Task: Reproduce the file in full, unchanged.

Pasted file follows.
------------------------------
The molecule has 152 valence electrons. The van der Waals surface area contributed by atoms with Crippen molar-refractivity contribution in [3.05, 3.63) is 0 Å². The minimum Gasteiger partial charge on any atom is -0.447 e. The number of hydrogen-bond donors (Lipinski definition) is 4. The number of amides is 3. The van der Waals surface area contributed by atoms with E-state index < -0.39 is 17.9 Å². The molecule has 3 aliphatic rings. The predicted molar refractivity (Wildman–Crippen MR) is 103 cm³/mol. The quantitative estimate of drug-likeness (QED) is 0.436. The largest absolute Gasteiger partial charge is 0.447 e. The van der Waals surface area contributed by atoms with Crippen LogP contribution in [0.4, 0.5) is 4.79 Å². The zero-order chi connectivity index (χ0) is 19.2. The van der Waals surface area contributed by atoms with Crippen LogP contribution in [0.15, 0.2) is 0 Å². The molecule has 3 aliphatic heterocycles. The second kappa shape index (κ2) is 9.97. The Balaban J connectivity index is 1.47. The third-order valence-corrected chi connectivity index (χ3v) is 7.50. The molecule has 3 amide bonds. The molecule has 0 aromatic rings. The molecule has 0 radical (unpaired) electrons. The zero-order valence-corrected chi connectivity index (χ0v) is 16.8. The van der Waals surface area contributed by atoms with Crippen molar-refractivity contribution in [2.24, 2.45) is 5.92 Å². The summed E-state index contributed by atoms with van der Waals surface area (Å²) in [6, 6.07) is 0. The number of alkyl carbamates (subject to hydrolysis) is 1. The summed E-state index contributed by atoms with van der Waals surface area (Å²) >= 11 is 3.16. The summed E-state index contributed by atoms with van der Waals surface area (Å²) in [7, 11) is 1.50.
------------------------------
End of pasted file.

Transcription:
The molecule has 152 valence electrons. The van der Waals surface area contributed by atoms with Crippen molar-refractivity contribution in [3.05, 3.63) is 0 Å². The minimum Gasteiger partial charge on any atom is -0.447 e. The number of hydrogen-bond donors (Lipinski definition) is 4. The number of amides is 3. The van der Waals surface area contributed by atoms with E-state index < -0.39 is 17.9 Å². The molecule has 3 aliphatic rings. The predicted molar refractivity (Wildman–Crippen MR) is 103 cm³/mol. The quantitative estimate of drug-likeness (QED) is 0.436. The largest absolute Gasteiger partial charge is 0.447 e. The van der Waals surface area contributed by atoms with Crippen LogP contribution in [0.4, 0.5) is 4.79 Å². The zero-order chi connectivity index (χ0) is 19.2. The van der Waals surface area contributed by atoms with Crippen LogP contribution in [0.15, 0.2) is 0 Å². The molecule has 3 aliphatic heterocycles. The second kappa shape index (κ2) is 9.97. The Balaban J connectivity index is 1.47. The third-order valence-corrected chi connectivity index (χ3v) is 7.50. The molecule has 3 amide bonds. The molecule has 0 aromatic rings. The molecule has 0 radical (unpaired) electrons. The zero-order valence-corrected chi connectivity index (χ0v) is 16.8. The van der Waals surface area contributed by atoms with Crippen molar-refractivity contribution in [2.24, 2.45) is 5.92 Å². The summed E-state index contributed by atoms with van der Waals surface area (Å²) in [6, 6.07) is 0. The number of alkyl carbamates (subject to hydrolysis) is 1. The summed E-state index contributed by atoms with van der Waals surface area (Å²) >= 11 is 3.16. The summed E-state index contributed by atoms with van der Waals surface area (Å²) in [7, 11) is 1.50.